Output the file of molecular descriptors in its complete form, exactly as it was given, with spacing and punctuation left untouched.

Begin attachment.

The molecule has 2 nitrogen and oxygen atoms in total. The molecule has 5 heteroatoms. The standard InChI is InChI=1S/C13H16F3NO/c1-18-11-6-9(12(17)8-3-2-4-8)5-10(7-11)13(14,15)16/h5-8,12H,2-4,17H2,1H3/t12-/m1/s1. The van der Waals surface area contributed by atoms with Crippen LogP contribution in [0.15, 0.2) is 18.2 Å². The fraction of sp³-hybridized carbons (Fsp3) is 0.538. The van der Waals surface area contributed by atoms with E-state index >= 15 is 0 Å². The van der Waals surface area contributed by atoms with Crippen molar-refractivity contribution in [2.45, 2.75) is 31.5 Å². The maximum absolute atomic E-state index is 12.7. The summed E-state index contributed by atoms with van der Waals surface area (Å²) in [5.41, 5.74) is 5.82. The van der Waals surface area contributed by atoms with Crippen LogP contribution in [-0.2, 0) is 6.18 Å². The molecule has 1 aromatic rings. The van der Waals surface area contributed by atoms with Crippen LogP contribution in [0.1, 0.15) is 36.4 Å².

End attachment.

The molecule has 2 nitrogen and oxygen atoms in total. The molecule has 5 heteroatoms. The standard InChI is InChI=1S/C13H16F3NO/c1-18-11-6-9(12(17)8-3-2-4-8)5-10(7-11)13(14,15)16/h5-8,12H,2-4,17H2,1H3/t12-/m1/s1. The van der Waals surface area contributed by atoms with Crippen LogP contribution in [0.15, 0.2) is 18.2 Å². The fraction of sp³-hybridized carbons (Fsp3) is 0.538. The van der Waals surface area contributed by atoms with E-state index >= 15 is 0 Å². The van der Waals surface area contributed by atoms with Crippen molar-refractivity contribution in [2.45, 2.75) is 31.5 Å². The maximum absolute atomic E-state index is 12.7. The summed E-state index contributed by atoms with van der Waals surface area (Å²) in [5.41, 5.74) is 5.82. The van der Waals surface area contributed by atoms with Crippen LogP contribution in [-0.2, 0) is 6.18 Å². The molecule has 1 aromatic rings. The van der Waals surface area contributed by atoms with Crippen LogP contribution in [0.1, 0.15) is 36.4 Å².